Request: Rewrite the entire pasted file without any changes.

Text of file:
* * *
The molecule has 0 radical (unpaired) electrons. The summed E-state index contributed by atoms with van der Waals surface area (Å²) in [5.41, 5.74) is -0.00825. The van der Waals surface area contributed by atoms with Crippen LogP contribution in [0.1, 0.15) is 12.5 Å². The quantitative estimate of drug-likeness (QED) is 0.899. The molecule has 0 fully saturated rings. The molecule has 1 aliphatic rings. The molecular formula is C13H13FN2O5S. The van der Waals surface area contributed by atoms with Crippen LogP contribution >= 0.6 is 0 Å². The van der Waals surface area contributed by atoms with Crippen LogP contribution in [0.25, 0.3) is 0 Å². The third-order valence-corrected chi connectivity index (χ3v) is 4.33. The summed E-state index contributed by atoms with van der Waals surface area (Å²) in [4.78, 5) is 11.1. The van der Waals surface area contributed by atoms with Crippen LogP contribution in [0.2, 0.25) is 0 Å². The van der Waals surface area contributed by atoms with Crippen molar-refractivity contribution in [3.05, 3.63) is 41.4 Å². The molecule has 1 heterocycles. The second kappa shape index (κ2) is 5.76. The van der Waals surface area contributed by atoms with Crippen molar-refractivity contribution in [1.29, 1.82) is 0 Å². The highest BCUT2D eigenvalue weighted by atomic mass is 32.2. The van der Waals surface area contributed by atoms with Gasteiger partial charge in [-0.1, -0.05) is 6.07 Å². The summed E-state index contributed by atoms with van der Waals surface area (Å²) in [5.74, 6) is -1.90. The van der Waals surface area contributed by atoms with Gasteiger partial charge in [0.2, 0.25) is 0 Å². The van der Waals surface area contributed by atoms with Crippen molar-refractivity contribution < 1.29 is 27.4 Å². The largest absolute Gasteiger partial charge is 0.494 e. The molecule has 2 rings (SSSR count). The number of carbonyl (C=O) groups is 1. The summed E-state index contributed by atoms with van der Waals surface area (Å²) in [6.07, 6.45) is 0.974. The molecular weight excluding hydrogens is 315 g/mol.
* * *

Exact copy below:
The molecule has 0 radical (unpaired) electrons. The summed E-state index contributed by atoms with van der Waals surface area (Å²) in [5.41, 5.74) is -0.00825. The van der Waals surface area contributed by atoms with Crippen LogP contribution in [0.1, 0.15) is 12.5 Å². The quantitative estimate of drug-likeness (QED) is 0.899. The molecule has 0 fully saturated rings. The molecule has 1 aliphatic rings. The molecular formula is C13H13FN2O5S. The van der Waals surface area contributed by atoms with Crippen LogP contribution >= 0.6 is 0 Å². The van der Waals surface area contributed by atoms with Crippen LogP contribution in [0.25, 0.3) is 0 Å². The third-order valence-corrected chi connectivity index (χ3v) is 4.33. The summed E-state index contributed by atoms with van der Waals surface area (Å²) in [4.78, 5) is 11.1. The van der Waals surface area contributed by atoms with Crippen LogP contribution in [0.2, 0.25) is 0 Å². The van der Waals surface area contributed by atoms with Crippen molar-refractivity contribution in [3.05, 3.63) is 41.4 Å². The molecule has 1 heterocycles. The second kappa shape index (κ2) is 5.76. The van der Waals surface area contributed by atoms with Crippen molar-refractivity contribution in [1.29, 1.82) is 0 Å². The highest BCUT2D eigenvalue weighted by atomic mass is 32.2. The van der Waals surface area contributed by atoms with Gasteiger partial charge in [-0.1, -0.05) is 6.07 Å². The summed E-state index contributed by atoms with van der Waals surface area (Å²) in [5.74, 6) is -1.90. The van der Waals surface area contributed by atoms with Gasteiger partial charge in [0.2, 0.25) is 0 Å². The van der Waals surface area contributed by atoms with Crippen molar-refractivity contribution < 1.29 is 27.4 Å². The largest absolute Gasteiger partial charge is 0.494 e. The molecule has 2 rings (SSSR count). The number of carbonyl (C=O) groups is 1. The summed E-state index contributed by atoms with van der Waals surface area (Å²) in [6.07, 6.45) is 0.974. The molecular weight excluding hydrogens is 315 g/mol.